Another opportunity of interest for undergraduates is a call for submissions from the Comparative Literature Undergraduate Journal (CLUJ) at the University of California, Berkeley. For over seven years this journal has been showcasing the best undergraduate research in comparative literature and media from universities all over the world. The journal is currently inviting submissions, in any language, from undergraduate students working in, around, or critically engaging with literary topics in a comparative nature. Possible topics include but are not limited to papers comparing at least two authors or texts, interdisciplinary research engaging multiple disciplines within the humanities, and research engaging with literary theory and schools of criticism. For more information and full submission guidelines, please visit their submissions page. Authors whose papers are selected for publication will receive free copies of the issue in which they are published. The deadline for this the Spring 2018 issue is February 15, at midnight, Pacific Time.

Closer to home, CSUN’s CAPTURED Student Multi-Media Journal Team is looking for a LEAD Student Editor. This is a paid position, with salary commensurate with experience, and will begin as soon as possible. Applicants must be an upper division or graduate student, with excellent writing and grammatical skills, and editorial experience. Responsibilities include assisting with developing strategies for soliciting and reviewing submissions electronically, assisting in working with graphic and website design, and assisting with managing the production process of the journal. Interested students should send a resume, cover letter, and writing sample to: Dr. Theresa White at theresa.white@csun.edu.


CSUN alumni, Juan “Moncho” Alvarado, who won the Academy of American Poets Award when he was at CSUN, has done it again, winning his second such award during his final semester at Sarah Lawrence, where he completed his MFA last year. The poem, which received the 2017 John B Santoianni Award for Excellence in Poetry can be read here: https://www.poets.org/academy-american-poets/john-b-santoianni-award-excellence-poetry-2017. In addition, Juan has been awarded Poets House Emerging Writers fellowship this year. Fellows receive $5,000 each, membership to the Center for Fiction in New York City, and access to writing space at the center. Winners also have the opportunity to meet with editors and agents who represent new writers.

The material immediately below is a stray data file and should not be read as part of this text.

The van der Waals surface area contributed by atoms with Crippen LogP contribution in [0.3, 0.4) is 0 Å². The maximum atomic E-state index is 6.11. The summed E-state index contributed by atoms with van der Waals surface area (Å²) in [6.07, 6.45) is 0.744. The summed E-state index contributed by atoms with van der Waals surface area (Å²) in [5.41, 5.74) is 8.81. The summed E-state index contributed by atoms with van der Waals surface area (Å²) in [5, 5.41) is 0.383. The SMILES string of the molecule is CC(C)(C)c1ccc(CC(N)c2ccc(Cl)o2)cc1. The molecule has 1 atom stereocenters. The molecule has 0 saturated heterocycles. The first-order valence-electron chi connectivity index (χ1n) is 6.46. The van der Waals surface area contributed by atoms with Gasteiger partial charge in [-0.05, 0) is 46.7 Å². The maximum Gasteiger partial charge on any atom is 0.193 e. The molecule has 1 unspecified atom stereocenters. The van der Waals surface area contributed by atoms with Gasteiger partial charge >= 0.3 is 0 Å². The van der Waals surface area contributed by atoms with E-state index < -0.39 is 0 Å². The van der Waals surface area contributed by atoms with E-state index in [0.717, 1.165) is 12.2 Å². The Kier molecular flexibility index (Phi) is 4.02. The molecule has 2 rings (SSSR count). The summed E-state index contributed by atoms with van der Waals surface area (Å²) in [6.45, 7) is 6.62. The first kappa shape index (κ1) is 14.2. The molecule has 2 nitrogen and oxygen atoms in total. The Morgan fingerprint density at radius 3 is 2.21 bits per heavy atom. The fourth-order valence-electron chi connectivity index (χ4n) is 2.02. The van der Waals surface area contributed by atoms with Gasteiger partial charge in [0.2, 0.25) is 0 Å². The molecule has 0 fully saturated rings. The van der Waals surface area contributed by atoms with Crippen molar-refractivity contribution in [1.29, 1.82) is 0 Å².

Lucas Bailor, Creative Writing MA (2017), won 3rd place in Thin Air Magazine’s Gas Station Hybrid Text Prize for his piece, “bible garage.”

Jeff Baker’s article, “Style in Gravity’s Rainbow: Deweyan Art as Democratic Experience,” is forthcoming in On Style: Transdisciplinary Articulations, Bern: Peter Lang, 2018. Even better, Jeff also received a Fulbright Specialist Award for Fall, 2018, and will be a visiting Fulbright Professor at the University of Antwerp.

Irene Clark and Bettina Huber‘s chapter titled “Gains in Written Communication between the Freshman and Junior Years” has been published in _Learning From the Learners: Successful College Students Share their Effective Learning Habits_, edited by Elizabeth Berry, Bettina J. Huber, and Cynthia Z. Rawitch (Rowan and LIttlefield 2018). Sharon Klein also has a chapter, “Sliding Into Learning: The Power of Webnotes,” co-written with Carrie Rothstein-Fisch, in this same book.

JYI student Lesly Fernandez  has won one of three $7,500 Wells Fargo Teaching Scholarships for a CSUN senior with a minimum GPA of 3.5 who wishes to pursue an English, Math, or Special Education credential through a post-baccalaureate Michael D. Eisner College of Education teacher credentialing program. Award applicants are required to write a double-spaced essay (approximately 250 words) in which they describe a challenge, triumph, personal relationship or other life experience that has impacted their decision to become a professional educator. Preference is given to candidates who showcase community involvement or have contributed to the field of education in the past.

Kate Haake had an essay, “Breathing Through Skin: Notable Birds and Amphibians of My Life,” published in the 2018 Winter issue of Catamaran.